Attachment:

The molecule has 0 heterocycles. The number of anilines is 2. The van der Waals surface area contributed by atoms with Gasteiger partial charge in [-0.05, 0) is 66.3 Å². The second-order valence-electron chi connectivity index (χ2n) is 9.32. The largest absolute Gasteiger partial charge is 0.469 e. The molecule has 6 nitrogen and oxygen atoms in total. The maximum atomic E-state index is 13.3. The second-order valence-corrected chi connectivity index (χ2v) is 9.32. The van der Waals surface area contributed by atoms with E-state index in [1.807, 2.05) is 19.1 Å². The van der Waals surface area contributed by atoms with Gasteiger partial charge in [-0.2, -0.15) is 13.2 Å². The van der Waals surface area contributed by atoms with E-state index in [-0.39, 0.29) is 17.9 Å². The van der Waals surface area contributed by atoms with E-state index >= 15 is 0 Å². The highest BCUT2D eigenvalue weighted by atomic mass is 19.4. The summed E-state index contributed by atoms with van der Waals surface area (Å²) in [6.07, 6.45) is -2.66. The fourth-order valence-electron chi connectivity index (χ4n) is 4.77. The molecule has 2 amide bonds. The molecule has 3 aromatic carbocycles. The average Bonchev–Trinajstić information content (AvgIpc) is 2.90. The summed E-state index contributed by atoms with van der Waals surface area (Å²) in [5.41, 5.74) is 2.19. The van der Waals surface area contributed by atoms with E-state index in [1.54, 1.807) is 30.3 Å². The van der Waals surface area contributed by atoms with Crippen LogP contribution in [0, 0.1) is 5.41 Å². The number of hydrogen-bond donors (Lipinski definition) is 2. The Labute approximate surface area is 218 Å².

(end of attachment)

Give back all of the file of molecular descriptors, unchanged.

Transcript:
The molecule has 0 heterocycles. The number of anilines is 2. The van der Waals surface area contributed by atoms with Gasteiger partial charge in [-0.05, 0) is 66.3 Å². The second-order valence-electron chi connectivity index (χ2n) is 9.32. The largest absolute Gasteiger partial charge is 0.469 e. The molecule has 6 nitrogen and oxygen atoms in total. The maximum atomic E-state index is 13.3. The second-order valence-corrected chi connectivity index (χ2v) is 9.32. The van der Waals surface area contributed by atoms with E-state index in [1.807, 2.05) is 19.1 Å². The van der Waals surface area contributed by atoms with Gasteiger partial charge in [-0.2, -0.15) is 13.2 Å². The van der Waals surface area contributed by atoms with E-state index in [-0.39, 0.29) is 17.9 Å². The van der Waals surface area contributed by atoms with E-state index >= 15 is 0 Å². The highest BCUT2D eigenvalue weighted by atomic mass is 19.4. The summed E-state index contributed by atoms with van der Waals surface area (Å²) in [6.07, 6.45) is -2.66. The fourth-order valence-electron chi connectivity index (χ4n) is 4.77. The molecule has 2 amide bonds. The molecule has 3 aromatic carbocycles. The average Bonchev–Trinajstić information content (AvgIpc) is 2.90. The summed E-state index contributed by atoms with van der Waals surface area (Å²) in [5.41, 5.74) is 2.19. The van der Waals surface area contributed by atoms with E-state index in [1.54, 1.807) is 30.3 Å². The van der Waals surface area contributed by atoms with Crippen LogP contribution in [0, 0.1) is 5.41 Å². The number of hydrogen-bond donors (Lipinski definition) is 2. The Labute approximate surface area is 218 Å².